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THE EMERGING CANDIDATES Mordechai, ex-minister of defense, appeals to wide spectrum of voters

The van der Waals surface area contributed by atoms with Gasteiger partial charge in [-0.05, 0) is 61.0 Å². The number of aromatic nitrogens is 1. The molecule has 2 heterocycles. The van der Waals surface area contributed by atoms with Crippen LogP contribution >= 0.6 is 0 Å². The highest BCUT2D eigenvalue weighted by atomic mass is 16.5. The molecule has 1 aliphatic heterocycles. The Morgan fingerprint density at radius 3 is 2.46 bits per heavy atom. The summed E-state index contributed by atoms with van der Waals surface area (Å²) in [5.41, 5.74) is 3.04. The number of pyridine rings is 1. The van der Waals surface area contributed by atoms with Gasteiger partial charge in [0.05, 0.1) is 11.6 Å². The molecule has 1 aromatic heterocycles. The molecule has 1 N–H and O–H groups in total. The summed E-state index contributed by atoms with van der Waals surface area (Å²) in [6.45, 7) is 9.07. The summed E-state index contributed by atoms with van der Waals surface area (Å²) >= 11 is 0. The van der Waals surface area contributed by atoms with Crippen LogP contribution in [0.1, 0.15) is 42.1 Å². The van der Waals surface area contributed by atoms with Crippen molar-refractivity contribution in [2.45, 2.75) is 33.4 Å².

JERUSALEM, Jan. 25 (JTA) — Yitzhak Mordechai is well known for grabbing a microphone and spontaneously belting out Sephardi tunes on talk shows, but he has never let loose publicly like he did after Prime Minister Benjamin Netanyahu dismissed him Saturday night as defense minister. Mordechai accused Netanyahu of allowing the government to be held hostage by a small group of extremists, while compromising Israel’s security by damaging relations with the Palestinians, Jordan, Egypt and the United States. It was a damning account from a man who, as defense minister, was responsible for Israel’s security. For many months, the popular, burly former general kept his discontent with Netanyahu’s policies and governing style relatively private, preferring to try to influence the government from within. Now, after officially joining the new centrist party to challenge Netanyahu for the premiership, he will try to convince Israelis that he can steer the country best in the driver’s seat. Vowing to move Israel toward a permanent settlement with the Palestinians, he also has strong ideas about Syria and Lebanon. In announcing his candidacy at a news conference Monday night, he told reporters, “When I talk about compromise, I mean renewing the dialogue with Syria, while maintaining our security and national interest on the Golan.” He also advocated changing “the situation in Lebanon,” where Israel maintains a 9-mile-wide security zone. Mordechai was born in 1944 in Iraq to a Kurdish Jewish family. Five years later, the family immigrated to Israel and was housed in a transit camp until settling in Tiberias. In 1962 he was drafted into the army, and initially was rejected from the paratroopers unit. Admitted to this elite unit only after he became an officer, he was awarded the prestigious medal of valor for his part in a famous battle during the Yom Kippur War of 1973. Mordechai believes his Sephardi background was a liability to winning military positions. Yet he was determined to continue up the ladder. As chief infantry officer in April 1984, Mordechai found himself embroiled in one of the country’s most notorious public scandals. Agents of the Shin Bet, Israel’s domestic security agency, tried to frame him for killing two Palestinians captured after they hijacked a bus. Mordechai was later exonerated. Mordechai, who has a masters degree in political science, held several senior military posts between 1986 and 1995, but left the army after being passed over for the top position, chief of staff. Soon after his discharge, he joined Likud, was overwhelmingly voted to the top slot below Netanyahu on the Likud Party list and became defense minister in 1996 — a post that allowed him to appoint the chief of staff. But Mordechai’s first steps in politics were not without criticism. Before joining Likud, he also negotiated with the Labor Party, a move that left him open to charges of being unprincipled, an image Netanyahu exploited last week when he accused Mordechai of being an opportunist and negotiating with other parties behind his back. After joining Likud, Mordechai insisted he was true to the party’s ideals. But he also described himself as a “pragmatic ideologue.” “I do not believe in extreme, one-directional, inflexible strategies,” he said last year in an interview with the Jerusalem Post. “Life is more complicated than some people would like to believe. I don’t want anyone to change their ideology, but we’re living in a certain reality. There’s a Palestinian population living out there, and you want to go live in Nablus?” Mordechai was often left out of important decisions made by the Inner Security Cabinet. Nevertheless, Mordechai, who speaks some Arabic, was seen by outsiders as a moderating influence within the government. He, more than any other minister in the Netanyahu government, forged warm relations with Palestinian, Egyptian and Jordanian leaders. Indeed, Mordechai was the only Israeli minister to remain in contact with Palestinian officials after Netanyahu froze implementation of the Wye accord last month. Mordechai has also developed close ties with several senior U.S. officials, even during tense times between the administration and the Netanyahu government. President Clinton sent Mordechai — but no other Israeli official — a letter of thanks for his role in the Wye accord in Washington signed last October. Back home, Mordechai is not popular among settlers because he has frequently vetoed plans for new West Bank settlements and roads. However, according to an opinion poll published Monday in the Ma’ariv newspaper, Mordechai would defeat Netanyahu by a 12-point margin if the two face off in the second round of elections, that are scheduled to take place if no candidate receives more than 50 percent of the vote in the first round. Political analysts say Mordechai will appeal to a broad spectrum of voters. As the first Sephardi ever to contend for the premiership, he may attract many Sephardi Likud voters and supporters of Shas, the fervently Orthodox Sephardi party. In responding to Netanyahu’s dismissal, Mordechai referred the prime minister to biblical verses, and then paid a visit to Rabbi Ovadia Yosef, the spiritual mentor of Shas. Unlike other secular politicians, whose gestures to Sephardim are often seen as manipulative rather than genuine, Mordechai, a traditional Jew, is indeed seen as one of their own. The influential Yosef even officiated at Mordechai’s much-publicized second marriage in 1997 to Kochi Shimshi, a 26-year-old law student. Holding one of the poles of the chupah at the wedding was Amnon Lipkin-Shahak, the former army chief of staff who has withdrawn his own bid for the premiership to play a supporting role as best man in Mordechai’s campaign to be prime minister.

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